In order to independently estimate DOD, we construct a new matrix containing the information of DOD; that is,According to the structure of in (14), can be rewritten byNote that and can be seen as the signal matrix and noise matrix corresponding to the new measurement matrix , respectively.

The covariance matrix of is defined aswhere is the source covariance matrix corresponding to . Performing the eigenvalue decomposition of , we can get the noise subspace corresponding to . Then, we construct the following MUSIC spatial spectrum function for DOD estimation:Searching , we can obtain largest peaks of . The corresponding () are taken as the estimates of the DODs.

Actually, our method is effective for coherent DOD estimation. Considering a completely coherent environment [23–25], we havewhere () represents the complex attenuation of the th signal with respect to the first signal . Using (20) with , it is easy to see thatwhere . So the source covariance matrix takes the form [26]where

Clearly, the rank of is equal to the rank of . Since and the diagonal matrix is of full rank, the rank of is the same as that of . Now, the rank of the Vandermonde matrix is , and, hence, if . We can find that the rank of is the same as the number of the targets. Therefore, the proposed algorithm can be applied to solve multiple coherent targets for DOD estimation.

##### 4.2. DOA Estimation

Define a new matrix , where . In order to simplify the notation, we rewrite with ; then, we have

Obviously, there exists an transformation matrix corresponding to the finite number of row interchanged operations such that , where

Using the structure of the matrix , we introduce a virtual data matrix , or, equivalently,where . Divide the matrix into submatrices:where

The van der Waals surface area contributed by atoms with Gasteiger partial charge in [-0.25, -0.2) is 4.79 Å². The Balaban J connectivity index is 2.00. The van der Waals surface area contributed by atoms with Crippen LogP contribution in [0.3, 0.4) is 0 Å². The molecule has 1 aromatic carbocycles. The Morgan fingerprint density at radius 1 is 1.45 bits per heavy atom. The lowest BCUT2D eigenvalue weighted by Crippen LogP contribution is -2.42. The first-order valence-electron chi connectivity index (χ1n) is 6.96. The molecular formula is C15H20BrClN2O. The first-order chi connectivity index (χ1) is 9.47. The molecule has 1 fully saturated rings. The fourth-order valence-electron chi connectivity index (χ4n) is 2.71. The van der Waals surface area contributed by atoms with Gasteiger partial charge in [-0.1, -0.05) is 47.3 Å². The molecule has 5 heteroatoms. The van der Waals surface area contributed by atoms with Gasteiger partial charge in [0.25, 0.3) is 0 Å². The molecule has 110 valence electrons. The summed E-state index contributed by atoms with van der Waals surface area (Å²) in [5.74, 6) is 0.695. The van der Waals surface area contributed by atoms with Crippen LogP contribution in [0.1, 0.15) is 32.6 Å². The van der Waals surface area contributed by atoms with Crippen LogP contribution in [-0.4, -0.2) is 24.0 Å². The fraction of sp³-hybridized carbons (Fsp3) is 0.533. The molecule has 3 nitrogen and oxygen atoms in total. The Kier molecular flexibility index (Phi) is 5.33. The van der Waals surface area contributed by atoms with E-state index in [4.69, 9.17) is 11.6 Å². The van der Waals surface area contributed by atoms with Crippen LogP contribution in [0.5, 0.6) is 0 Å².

In order to estimate DOA independently, we construct a new matrix :which contains the information of DOA. According to the structure of in (27), can be expressed asNote that and can be seen as the virtual signal matrix and noise matrix corresponding to the measurement , respectively. The covariance matrix of can be calculated bywhere is the source covariance matrix corresponding to . Performing the eigenvalue decomposition of , we obtain the noise subspace matrix of . Thus, the MUSIC spatial spectrum function for DOA estimation can be expressed asSearching , we obtain the largest peaks of corresponding to the estimated DOAs (). Moreover, since has similar structure characteristics to , the rank of is also the same as the number of the targets. Therefore, the proposed algorithm can also be applied to solve multiple coherent targets for DOA estimation.

##### 4.3. Pair Matching for DOD and DOA

Now, the estimates of DODs and DOAs have been acquired from the functions and . Then, we form easily vectors and vectors , respectively. The paired DOD and DOA, denoted by , where and , maximize the spatial spectrum function (7):

Summarily, we show the major steps of our proposed algorithm as follows.

*Step 1. *Form and according to (16) and (29).

*Step 2. *Calculate the sample covariance matrix of and , respectively, and obtain the noise subspace matrices and correspondingly.

*Step 3. *Acquire the estimates of DODs and DOAs by searching through (19) and through (32), respectively.

*Step 4. *Pair the estimates of DODs and DOAs with (33).

#### 5. Simulation Results

In this section, we introduce the simulation results of the proposed algorithm in comparison with the standard ESPRIT method [13], the Unitary ESPRIT method [14], the RD-MUSIC method [19], and the PM method [15]. The root mean squared error (RMSE) of the DOD or DOA estimation is defined aswhere is the estimate of DOD or DOA corresponding to true value of DOD or DOA of the Monte Carlo trial. In the following simulations, we adopt the 200 Monte Carlo trials for a bistatic MIMO radar system with uniform linear arrays with half-wavelength spacing.